Researchers transplanted pre-treated MSCs into one group of brain injured rats and also used a control group of animals that received MSCs that were not pre-treated with melatonin.
Study results demonstrated that the melatonin pre-treated MSCs had "enhanced survival under oxidative stimulation by activating the Erk1/2 pathway" (extracellular signal-regulated kinases), a chain of proteins in the cell that communicates a signal from a receptor on the surface of the cell to the DNA in the nucleus of the cell.
"Our study demonstrated increased survival of transplanted MSCs and revealed that the pre-treated MSCs reduced infarct volume and improved neurobehavioral outcomes for at least 14 days," said Dr. Yang.
The researchers noted that the impact of pre-treatment with melatonin was not MSC differentiation, and that development into mature brain cells was not an important factor in the beneficial effects derived from transplantation of either the untreated or the pre-treated cells. They suggested that the transplantation of MSCs pre-treated with melatonin may have a positive impact on the secretion of vascular endothelial growth factor (VEGF). VEGF is a signal protein produced by cells that stimulate vascular and blood vessel growth that can help restore the oxygen supply to tissues when blood circulation is inadequate.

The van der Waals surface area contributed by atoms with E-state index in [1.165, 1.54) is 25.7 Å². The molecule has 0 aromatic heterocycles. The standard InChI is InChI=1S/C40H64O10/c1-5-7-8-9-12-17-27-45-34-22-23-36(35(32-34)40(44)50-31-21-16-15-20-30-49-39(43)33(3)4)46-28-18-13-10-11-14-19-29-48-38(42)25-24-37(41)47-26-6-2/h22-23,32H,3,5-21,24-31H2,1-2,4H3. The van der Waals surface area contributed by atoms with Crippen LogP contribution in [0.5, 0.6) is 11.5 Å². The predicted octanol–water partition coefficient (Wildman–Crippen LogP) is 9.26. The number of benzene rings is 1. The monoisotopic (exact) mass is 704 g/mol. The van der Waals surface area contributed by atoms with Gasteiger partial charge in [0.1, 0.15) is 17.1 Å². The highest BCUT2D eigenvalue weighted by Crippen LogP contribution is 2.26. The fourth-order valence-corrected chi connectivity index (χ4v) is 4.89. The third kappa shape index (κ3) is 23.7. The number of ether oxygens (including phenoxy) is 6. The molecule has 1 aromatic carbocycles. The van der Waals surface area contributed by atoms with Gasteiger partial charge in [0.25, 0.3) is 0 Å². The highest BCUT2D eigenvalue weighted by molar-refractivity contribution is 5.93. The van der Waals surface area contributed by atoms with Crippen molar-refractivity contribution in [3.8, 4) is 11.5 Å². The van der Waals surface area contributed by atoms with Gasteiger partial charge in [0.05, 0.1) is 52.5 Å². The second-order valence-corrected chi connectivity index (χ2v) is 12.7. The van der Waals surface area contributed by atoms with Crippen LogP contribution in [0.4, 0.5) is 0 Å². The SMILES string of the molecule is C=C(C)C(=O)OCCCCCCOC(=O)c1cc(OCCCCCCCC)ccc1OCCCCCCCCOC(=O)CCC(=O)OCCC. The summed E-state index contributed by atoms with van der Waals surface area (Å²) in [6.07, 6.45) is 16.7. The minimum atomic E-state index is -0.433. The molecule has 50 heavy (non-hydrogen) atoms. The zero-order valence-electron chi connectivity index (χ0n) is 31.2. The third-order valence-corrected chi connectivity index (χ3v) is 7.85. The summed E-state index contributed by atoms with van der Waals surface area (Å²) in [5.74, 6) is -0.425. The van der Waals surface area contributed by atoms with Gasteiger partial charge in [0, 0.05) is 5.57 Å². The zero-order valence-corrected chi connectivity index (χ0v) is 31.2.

"Our study demonstrated that melatonin pre-treatment promoted MSC survival in the laboratory setting and augmented the therapeutic efficiency of MSCs in the rat brain. The protective effect of melatonin is achieved by activation of the Erk1/2 pathway," they concluded. "This strategy of pre-treating stem cells may represent a safe approach for improving the beneficial effects of stem cell therapy for cerebral ischemia."
"It is important to identify factors that can impact on the survival of stem cells following their potential therapeutic use for a variety of neurological disor
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Cell Transplantation Center of Excellence for Aging and Brain Repair